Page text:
1. Launching new journals and expanding existing titles becomes much easier under the OA model. In the subscription world, increasing the size means increasing the price, which will lead to some cancellations. In an OA world, journal prices do not change when sizes are increased. By their nature, subscription barriers limit the distribution of an article, which in today’s Internet environment is a huge disadvantage. For established journals a publisher’s limited page budget can cause lengthy publication delays. OA journals can immediately publish an article as soon as it is ready.

2. OA attracts authors because of its faster publication speeds. Attracting strong authors is the key to creating strong journals.

3. OA increases competition in the market. Smaller publishers cannot compete in the current subscription market because many journals have a monopoly on their content. The lack of competition makes it difficult for smaller publishers to gain an edge. If authors have to pay the publication cost of their articles from a research budget, they are far more likely to consider the subscription price of a journal when deciding where to publish. If they publish in an OA journal, authors can be sure their article will be widely available, even if they submit it to a less prestigious journal.

In the subscription world, size of the publisher makes a big difference in its ability to compete. Promoting a small collection of journals to potential subscribers can be prohibitively expensive. Many small publishers must rely on word of mouth to increase their base of subscribers, but in an OA world, the author becomes the publisher’s sole customer so it can focus on services provided to the author.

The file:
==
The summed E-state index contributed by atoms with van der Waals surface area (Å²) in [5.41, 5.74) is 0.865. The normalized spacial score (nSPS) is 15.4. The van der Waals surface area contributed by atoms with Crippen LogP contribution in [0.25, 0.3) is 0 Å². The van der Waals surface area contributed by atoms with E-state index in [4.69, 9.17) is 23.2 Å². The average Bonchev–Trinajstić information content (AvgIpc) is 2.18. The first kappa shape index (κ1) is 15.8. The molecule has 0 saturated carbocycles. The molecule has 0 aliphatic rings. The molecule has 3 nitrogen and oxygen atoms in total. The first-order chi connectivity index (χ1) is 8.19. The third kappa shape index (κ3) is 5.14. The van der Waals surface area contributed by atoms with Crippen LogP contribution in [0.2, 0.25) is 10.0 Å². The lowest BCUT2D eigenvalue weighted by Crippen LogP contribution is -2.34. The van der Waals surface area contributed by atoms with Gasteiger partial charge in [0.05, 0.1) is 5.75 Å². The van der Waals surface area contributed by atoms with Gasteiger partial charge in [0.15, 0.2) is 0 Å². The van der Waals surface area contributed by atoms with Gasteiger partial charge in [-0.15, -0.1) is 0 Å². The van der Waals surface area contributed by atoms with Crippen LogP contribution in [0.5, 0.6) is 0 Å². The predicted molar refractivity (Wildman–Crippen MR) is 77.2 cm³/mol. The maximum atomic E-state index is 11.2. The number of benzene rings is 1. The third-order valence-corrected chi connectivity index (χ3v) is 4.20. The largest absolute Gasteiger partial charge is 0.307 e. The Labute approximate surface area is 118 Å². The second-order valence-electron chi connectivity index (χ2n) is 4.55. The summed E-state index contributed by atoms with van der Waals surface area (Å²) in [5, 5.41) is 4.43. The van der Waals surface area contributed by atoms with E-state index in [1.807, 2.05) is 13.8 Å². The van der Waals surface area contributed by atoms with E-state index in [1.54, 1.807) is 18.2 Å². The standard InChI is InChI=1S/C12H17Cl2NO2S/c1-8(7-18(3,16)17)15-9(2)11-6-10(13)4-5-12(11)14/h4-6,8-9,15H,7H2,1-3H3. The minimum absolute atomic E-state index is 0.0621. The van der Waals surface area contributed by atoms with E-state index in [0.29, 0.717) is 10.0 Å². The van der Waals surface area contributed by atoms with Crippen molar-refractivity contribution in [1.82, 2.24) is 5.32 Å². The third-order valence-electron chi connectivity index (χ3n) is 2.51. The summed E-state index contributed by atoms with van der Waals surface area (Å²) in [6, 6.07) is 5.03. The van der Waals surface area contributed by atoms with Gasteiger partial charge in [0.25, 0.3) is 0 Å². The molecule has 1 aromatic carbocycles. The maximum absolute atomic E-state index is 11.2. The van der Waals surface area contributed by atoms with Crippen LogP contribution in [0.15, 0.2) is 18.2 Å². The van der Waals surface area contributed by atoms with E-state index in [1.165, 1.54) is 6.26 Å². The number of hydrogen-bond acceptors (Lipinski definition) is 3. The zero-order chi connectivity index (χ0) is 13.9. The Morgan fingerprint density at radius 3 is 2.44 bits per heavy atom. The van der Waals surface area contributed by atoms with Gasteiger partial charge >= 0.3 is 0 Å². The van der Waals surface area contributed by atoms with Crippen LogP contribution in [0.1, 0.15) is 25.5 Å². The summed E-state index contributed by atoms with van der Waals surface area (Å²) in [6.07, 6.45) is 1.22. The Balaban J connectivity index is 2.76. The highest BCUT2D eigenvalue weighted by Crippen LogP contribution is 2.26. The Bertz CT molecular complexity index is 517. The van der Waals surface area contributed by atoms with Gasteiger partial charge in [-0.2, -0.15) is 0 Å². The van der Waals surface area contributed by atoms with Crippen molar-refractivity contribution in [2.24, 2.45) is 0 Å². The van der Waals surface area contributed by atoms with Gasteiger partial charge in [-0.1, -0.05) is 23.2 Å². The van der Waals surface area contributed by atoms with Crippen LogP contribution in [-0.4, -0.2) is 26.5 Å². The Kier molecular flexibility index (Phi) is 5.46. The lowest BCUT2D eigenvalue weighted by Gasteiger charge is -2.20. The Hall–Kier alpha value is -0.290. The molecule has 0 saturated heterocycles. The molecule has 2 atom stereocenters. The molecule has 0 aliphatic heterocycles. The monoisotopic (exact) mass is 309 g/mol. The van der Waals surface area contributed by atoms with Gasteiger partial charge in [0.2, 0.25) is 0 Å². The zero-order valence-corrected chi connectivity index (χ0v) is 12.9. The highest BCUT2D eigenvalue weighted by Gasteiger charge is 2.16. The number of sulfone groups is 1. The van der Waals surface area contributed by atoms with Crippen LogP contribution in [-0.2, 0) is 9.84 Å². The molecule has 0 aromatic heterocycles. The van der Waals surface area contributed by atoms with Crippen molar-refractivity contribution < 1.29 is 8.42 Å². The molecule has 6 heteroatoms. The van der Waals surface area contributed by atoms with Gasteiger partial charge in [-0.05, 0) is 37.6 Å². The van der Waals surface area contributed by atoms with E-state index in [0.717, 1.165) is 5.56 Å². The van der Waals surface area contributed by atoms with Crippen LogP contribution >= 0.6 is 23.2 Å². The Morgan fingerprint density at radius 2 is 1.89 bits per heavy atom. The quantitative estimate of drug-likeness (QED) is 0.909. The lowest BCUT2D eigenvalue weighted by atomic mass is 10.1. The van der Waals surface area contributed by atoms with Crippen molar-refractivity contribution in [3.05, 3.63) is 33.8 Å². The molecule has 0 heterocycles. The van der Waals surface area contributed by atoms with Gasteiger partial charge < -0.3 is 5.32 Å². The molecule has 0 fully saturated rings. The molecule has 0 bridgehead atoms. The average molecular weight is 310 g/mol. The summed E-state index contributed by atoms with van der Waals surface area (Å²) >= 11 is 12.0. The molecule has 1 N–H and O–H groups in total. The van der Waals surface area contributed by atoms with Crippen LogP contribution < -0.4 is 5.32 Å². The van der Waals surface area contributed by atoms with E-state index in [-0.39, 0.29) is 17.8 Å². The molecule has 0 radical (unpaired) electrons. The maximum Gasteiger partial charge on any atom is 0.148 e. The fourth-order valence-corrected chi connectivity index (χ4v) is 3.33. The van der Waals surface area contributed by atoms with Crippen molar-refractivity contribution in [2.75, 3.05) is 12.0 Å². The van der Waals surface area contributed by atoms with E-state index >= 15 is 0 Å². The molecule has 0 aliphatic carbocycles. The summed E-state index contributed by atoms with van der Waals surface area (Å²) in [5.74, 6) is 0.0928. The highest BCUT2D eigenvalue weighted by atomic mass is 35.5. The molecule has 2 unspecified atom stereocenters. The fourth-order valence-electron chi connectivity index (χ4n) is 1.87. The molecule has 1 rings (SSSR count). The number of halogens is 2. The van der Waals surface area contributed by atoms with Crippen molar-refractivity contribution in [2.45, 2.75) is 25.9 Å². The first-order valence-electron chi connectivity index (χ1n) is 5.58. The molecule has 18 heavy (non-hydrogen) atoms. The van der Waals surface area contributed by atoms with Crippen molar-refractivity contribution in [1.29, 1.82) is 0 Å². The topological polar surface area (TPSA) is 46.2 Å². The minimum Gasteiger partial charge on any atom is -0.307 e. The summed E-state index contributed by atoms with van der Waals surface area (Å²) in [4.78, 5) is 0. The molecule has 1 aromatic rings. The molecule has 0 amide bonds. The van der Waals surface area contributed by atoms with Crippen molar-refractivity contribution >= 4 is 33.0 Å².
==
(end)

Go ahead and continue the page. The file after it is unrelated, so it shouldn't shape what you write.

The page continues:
I found it encouraging that these two speakers both presented a good case for publisher support of OA. Maybe there is hope yet that OA will become a widely accepted business model in the scholarly publishing world.

Don Hawkins
Columnist, Information Today

Another Information Pioneer in the Exhibit Hall

Eugene Garfield, Chairman Emeritus of ISI, appeared in the Thomson ISI booth and autographed copies of an article describing his pioneering work in developing citation indexing and applying it to the scientific literature. Here, he presents a copy of the article to Barbara Brynko, Editor of Information Today.

Don Hawkins
Columnist, Information Today

A Picture’s Worth

Special thanks to EContent’s sales manager, Walter McQuillan, for getting these shots of more EContent 100 list winners.

What a wonderful opportunity to meet so many of them… and so many other key players in the industry.

Michelle Manafy
Editor, EContent, Intranets, and the Enterprise Search Sourcebook